February 13, 2004 by

Ryszard Kuklinski

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Categories: Criminals, Military

rkuklinski.jpgIn Poland, Col. Ryszard Kuklinski is considered a traitor by many of his countrymen. George Tenet, the director of the Central Intelligence Agency, calls Kuklinski “a true hero of the Cold War.”
“This passionate and courageous man helped keep the Cold War from becoming hot, providing the CIA with precious information upon which so many critical national security decisions rested. He did so for the noblest of reasons — to advance the sacred causes of liberty and peace in his homeland and throughout the world,” Tenet stated.
Kuklinski was born in Warsaw in 1930. He joined the Polish army at the age of 17, and worked his way through the ranks to become a liaison officer between the Polish military and the Soviet Army. When the Communist regime ordered the Polish army to take part in the bloody, military crackdown on Czechoslovakia’s pro-democracy movement in 1970, Kuklinski became disillusioned and sent an offer of cooperation to American intelligence officials in Bonn, Germany.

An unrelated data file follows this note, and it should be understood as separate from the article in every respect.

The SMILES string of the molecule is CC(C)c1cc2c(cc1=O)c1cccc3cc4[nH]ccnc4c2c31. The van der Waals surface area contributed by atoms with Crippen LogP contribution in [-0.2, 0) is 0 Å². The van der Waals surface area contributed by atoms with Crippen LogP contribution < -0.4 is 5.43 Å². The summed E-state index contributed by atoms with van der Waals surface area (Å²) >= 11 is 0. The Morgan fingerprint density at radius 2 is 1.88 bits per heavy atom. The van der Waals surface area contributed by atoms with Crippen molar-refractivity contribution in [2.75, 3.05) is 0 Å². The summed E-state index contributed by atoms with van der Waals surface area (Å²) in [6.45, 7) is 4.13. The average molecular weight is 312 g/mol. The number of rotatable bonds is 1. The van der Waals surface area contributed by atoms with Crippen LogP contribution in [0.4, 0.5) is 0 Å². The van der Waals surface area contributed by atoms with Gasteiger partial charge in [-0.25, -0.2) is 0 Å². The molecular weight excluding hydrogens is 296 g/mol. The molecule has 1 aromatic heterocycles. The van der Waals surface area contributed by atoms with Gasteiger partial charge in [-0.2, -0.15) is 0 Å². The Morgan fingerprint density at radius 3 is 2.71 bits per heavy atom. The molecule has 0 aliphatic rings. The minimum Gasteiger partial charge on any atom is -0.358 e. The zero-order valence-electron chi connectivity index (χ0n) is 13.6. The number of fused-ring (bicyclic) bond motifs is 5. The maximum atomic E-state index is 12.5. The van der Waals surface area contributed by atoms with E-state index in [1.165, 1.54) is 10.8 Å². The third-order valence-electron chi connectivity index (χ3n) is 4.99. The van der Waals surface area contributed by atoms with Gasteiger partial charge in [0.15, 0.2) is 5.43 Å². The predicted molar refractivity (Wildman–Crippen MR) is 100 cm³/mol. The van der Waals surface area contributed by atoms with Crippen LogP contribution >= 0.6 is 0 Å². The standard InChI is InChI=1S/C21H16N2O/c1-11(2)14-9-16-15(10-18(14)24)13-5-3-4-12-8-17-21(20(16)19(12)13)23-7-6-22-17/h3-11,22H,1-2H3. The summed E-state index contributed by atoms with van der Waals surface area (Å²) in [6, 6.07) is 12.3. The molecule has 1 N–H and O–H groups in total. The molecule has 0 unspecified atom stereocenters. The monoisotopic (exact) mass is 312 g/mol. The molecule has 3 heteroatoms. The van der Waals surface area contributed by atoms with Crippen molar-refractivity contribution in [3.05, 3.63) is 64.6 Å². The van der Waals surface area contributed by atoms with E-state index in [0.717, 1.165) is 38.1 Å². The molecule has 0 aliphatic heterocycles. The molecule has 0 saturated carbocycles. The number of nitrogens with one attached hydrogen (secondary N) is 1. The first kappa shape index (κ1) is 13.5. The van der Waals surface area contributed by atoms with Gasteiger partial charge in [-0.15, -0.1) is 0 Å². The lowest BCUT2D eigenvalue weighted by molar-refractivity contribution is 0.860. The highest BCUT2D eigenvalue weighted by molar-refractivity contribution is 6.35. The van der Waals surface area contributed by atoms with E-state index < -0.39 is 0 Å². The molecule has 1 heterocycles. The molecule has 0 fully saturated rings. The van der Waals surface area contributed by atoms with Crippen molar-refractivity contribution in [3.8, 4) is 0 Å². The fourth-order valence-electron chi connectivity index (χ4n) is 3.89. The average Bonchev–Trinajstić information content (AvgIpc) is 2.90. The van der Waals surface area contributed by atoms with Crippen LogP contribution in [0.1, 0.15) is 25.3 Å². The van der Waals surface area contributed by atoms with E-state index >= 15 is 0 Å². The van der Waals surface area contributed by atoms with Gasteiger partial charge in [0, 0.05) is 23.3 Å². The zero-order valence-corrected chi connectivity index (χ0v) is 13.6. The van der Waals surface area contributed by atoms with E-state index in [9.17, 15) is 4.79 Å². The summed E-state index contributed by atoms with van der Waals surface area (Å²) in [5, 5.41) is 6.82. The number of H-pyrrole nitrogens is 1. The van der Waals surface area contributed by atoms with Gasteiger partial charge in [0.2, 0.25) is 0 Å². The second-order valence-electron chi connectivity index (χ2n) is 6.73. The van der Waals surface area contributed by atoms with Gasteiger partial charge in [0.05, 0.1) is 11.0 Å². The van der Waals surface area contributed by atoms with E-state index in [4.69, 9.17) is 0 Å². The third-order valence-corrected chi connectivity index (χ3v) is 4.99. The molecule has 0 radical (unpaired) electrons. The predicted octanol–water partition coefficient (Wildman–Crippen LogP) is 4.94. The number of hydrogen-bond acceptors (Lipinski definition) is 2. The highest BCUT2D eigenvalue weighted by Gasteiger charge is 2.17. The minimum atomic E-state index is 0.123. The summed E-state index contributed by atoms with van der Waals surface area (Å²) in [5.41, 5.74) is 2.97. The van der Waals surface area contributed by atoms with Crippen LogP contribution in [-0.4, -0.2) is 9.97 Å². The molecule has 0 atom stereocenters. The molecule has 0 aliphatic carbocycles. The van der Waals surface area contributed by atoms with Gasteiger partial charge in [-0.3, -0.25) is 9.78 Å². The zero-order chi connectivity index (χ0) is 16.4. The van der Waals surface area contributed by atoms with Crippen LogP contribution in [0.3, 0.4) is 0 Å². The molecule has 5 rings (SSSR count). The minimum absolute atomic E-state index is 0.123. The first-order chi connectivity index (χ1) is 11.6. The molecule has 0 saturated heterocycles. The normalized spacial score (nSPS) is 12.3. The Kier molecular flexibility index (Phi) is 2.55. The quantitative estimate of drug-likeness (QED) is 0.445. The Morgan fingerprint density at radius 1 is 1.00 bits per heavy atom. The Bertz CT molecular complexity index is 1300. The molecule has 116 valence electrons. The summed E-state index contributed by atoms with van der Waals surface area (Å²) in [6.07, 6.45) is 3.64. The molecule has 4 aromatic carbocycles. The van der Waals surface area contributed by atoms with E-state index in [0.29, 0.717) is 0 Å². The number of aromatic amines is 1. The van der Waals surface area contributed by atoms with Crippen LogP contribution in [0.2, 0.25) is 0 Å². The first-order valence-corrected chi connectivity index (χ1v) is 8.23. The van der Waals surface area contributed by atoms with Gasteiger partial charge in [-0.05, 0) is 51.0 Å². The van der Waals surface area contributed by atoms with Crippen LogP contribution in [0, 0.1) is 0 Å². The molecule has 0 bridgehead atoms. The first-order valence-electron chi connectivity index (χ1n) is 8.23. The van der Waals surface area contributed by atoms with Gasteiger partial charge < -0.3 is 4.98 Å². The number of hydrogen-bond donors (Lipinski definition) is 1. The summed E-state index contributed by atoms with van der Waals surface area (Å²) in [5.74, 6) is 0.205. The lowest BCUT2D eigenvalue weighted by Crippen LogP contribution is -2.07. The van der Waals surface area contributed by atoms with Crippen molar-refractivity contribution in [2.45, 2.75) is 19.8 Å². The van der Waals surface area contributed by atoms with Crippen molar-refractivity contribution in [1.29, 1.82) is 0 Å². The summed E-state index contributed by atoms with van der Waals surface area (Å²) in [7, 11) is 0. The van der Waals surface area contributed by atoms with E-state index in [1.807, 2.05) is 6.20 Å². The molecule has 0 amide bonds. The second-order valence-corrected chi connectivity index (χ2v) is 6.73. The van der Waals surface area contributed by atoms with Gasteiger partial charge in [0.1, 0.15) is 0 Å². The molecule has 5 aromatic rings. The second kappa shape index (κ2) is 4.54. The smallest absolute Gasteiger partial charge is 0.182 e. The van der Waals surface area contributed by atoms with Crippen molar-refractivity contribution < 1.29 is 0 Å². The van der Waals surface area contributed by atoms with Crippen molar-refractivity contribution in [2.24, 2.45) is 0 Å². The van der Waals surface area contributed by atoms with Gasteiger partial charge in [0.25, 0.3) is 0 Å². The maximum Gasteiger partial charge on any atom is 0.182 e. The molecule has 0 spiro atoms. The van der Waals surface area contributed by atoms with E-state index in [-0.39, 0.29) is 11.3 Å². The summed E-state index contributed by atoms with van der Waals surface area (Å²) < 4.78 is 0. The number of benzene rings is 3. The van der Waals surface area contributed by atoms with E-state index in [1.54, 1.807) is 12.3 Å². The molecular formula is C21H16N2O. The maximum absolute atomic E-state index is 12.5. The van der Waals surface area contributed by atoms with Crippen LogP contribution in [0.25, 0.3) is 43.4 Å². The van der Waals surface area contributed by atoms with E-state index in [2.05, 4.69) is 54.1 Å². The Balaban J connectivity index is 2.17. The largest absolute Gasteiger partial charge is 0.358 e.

From 1976 to 1981, he spied on his country for the CIA, passing 35,000 pages of Warsaw Pact secrets from behind the Iron Curtain. These documents exposed the government’s plan to launch a crackdown on the Solidarity movement. Just before martial law was imposed in 1981, Kuklinski and his family defected to America.
Back in Poland, the government seized his house and property, and sentenced him to death for his espionage activities and desertion. Because threats were made on his life, the Kuklinskis went into hiding, living under assumed names. Both of his sons later died in mysterious accidents. Kuklinski did manage to visit his homeland once more in 1998. After 17 years in exile, he regained his citizenship and military rank when a Polish court cleared him of treason charges.
Kuklinski received a Distinguished Service medal from the CIA for his years as an East Bloc intelligence asset. He’s also the subject of the Benjamin Weiser book, “A Secret Life: The Polish Officer, His Covert Mission, and the Price He Paid to Save His Country.”
Kuklinski died on Feb. 10 from a stroke. He was 73.

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